This article on beach photography tips will help you improve all of the beach photos you take.
You can use these ideas for taking amazing seascapes, wildlife photos, candid photos of your kids playing, and portraits on the beach with the photography equipment you already have.
Part I gives you the advice on the gear you use and specific tips that will dramatically improve your creativity with your photography.
Part II will give you tips on portrait photography on the beach. Let's face it, finding out how to take great beach photos begins with equipment. Let's dive in with what photography gear is needed and what camera settings are best.
This sounds like a sassy answer, but it's really true: the best camera for beach photos is the one you take with you. You need to take it with you-and maybe with an accessory or two-and use it.
With that said, an advanced point and shoot, a DSLR, or one of the newer mirrorless cameras are all great choices to capture the spectacular natural beauty of the ocean. Reading this article will put you in the right frame of mind to use any camera.
Although you can take some nice beach photos with your cell phone, use your camera that has the ability to set different settings. We'll get to why in just a minute.
Ideally, the best camera for beach photography should have:
If you're concerned about the harmful environment of sand and salt water on a camera for the beach, then you want a smaller sports camera that is weather resistant , or even water proof. These point and shoot versions will have less camera setting options that a bridge, mirrorless, or DSLR camera. See some of the choices below.
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What's the best lens for beach photography? Ideally, it's better to use your camera with a nice zoom lens attached. The beach and its surroundings will provide you with a nice variety of shooting opportunities, zoomed out for wide views and large group photos and zoomed in for photography of more distant subjects and for individual portraits.
The basic kit lenses that come with DSLRs come up a little short in that department. A 3x zoom range is marginally functional, but you're very limited at both very wide settings and zoomed in telephoto settings with one of these lenses.
Wide angle for groups and landscapes. Telephoto for beach headshots and wildlife. Canon EF-S 18-135mm, 7.5x zoom range.
A lens that can zoom in far will give you a chance to get some great shots of wildlife, the ocean waves, a distant boat, or yes, even people. On the flipside of that, if your lens can also go wide you can get some strong perspective photos too.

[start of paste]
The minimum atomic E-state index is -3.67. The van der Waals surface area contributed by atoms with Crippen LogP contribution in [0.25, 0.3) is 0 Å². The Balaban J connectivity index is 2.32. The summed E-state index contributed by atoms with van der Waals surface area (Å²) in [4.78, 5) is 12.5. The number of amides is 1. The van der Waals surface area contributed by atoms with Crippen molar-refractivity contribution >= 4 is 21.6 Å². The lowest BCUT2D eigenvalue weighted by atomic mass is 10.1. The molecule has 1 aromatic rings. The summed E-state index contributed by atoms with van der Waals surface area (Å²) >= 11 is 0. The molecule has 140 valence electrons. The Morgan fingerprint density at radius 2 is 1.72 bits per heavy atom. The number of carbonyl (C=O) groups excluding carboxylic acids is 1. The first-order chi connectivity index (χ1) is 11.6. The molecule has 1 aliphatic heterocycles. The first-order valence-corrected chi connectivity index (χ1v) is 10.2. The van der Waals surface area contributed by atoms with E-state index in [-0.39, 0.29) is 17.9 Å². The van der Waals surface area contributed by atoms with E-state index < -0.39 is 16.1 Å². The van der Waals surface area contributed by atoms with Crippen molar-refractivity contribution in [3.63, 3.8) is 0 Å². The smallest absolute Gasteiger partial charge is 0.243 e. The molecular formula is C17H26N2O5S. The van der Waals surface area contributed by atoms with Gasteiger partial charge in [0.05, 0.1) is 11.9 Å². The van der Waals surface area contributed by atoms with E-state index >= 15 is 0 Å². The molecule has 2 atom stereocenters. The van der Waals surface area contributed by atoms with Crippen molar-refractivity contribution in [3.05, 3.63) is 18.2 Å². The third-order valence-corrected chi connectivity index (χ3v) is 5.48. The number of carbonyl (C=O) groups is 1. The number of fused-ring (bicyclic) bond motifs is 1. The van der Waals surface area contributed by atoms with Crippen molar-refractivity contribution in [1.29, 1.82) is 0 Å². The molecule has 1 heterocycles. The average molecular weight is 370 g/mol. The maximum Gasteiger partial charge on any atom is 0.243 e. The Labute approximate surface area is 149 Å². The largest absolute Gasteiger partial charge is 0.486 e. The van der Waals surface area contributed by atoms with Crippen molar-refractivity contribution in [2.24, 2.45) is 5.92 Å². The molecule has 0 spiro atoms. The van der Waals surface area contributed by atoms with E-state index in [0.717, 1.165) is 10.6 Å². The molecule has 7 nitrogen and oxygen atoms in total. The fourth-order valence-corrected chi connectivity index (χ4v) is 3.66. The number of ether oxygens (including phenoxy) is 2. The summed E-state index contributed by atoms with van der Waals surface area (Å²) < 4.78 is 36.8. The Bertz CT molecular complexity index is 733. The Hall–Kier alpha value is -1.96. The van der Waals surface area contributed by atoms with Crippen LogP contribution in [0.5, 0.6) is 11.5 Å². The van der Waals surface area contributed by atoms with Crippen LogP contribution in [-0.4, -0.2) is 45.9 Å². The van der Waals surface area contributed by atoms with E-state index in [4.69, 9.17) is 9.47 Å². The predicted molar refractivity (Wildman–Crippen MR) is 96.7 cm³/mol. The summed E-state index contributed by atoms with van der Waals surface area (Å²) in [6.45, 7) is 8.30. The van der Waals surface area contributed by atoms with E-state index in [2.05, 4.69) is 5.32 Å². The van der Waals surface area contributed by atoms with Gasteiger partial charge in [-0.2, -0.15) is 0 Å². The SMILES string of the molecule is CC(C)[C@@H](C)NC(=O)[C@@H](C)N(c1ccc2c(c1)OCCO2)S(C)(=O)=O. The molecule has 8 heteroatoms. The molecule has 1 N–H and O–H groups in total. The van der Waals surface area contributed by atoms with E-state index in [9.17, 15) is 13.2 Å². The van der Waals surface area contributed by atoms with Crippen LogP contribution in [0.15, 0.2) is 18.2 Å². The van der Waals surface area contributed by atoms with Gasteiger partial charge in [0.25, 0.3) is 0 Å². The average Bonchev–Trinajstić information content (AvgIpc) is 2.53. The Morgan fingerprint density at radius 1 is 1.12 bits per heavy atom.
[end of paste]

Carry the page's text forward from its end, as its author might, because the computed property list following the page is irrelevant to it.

During daytime hours at the beach you have plenty of daylight, so your automatic or program settings will do fine to give you sharp, clear photos without blur. When it's bright like this, your camera will choose a fast shutter speed and a small lens opening, which fill keep things in focus with a deep depth of field.
Just remember to review your photo on the LCD screen to make sure your exposure is right. We talked about exposure compensation earlier. Another good idea is to use your camera's histogram. At first it may seem intimidating, but with a little practice, you'll get the best quality of beach photo with the lens and camera that you're using.
It's the special situations that cause the frustration when we see a photo opportunity, but your camera comes up short in getting the settings right for the effect we want. Here are a few special camera settings for beach photos.
You want to know what are the best camera settings for beach photography. Here are some camera setting for those beach shots that are a little more challenging and and will give you more control over the success of your photo.
In the photo below the camera was set for automatic exposure, but came up short because so much of the scene is very bright. The camera's exposure needs to be compensated with an extra f/stop (a factor of 2x) of exposure.
Look what happens when you use exposure compensation. You override the camera's judgement of the scene and allow twice as much light to strike your sensor.
Here are 4 scenarios and how to set your camera for the best beach photos.
Pay attention to color and use it to your advantage. Sometimes very simple compositions are still very dramatic with the use of contrasting colors.
The other thing that makes this a well composed photo is the position of the tropical drink. Although it's off center, the image is still balanced because of the drink's shadow on the sand.
Here are 5 ideas for taking your creativity to a new level. Use them to spur your own imagination and come up with your own variation of one or more of them. The possibilities are endless. Digital photography gives you an opportunity to play around and try many variations and select the one or two you like the most. Have fun with this!
Here are two beach photography sample photos that emphasize the sand as the primary subject.
Make footprints in the sand and photograph them. You can do this as they disappear into the water. Have your beach photo tell a story.
Look for interesting shadows to photograph. The shadows will be long and skinny early and late in the day. This was a selfie I took for another post I was writing.
As with many interesting photos, it's all about the creative use of unique lighting opportunities.
Try converting some of your photos to black and white to inspire your creativity. Shadows and abstracts are often the most interesting subjects to shoot.
Sunrise and Sunset are the time you want to try a few silhouette photos. You may have to use your camera's exposure compensation setting and underexpose your photo on purpose.
When the tide is going out, look for a flat area of the beach to try a few reflection photographs. People and wildlife work well for subjects for this kind of beach photography.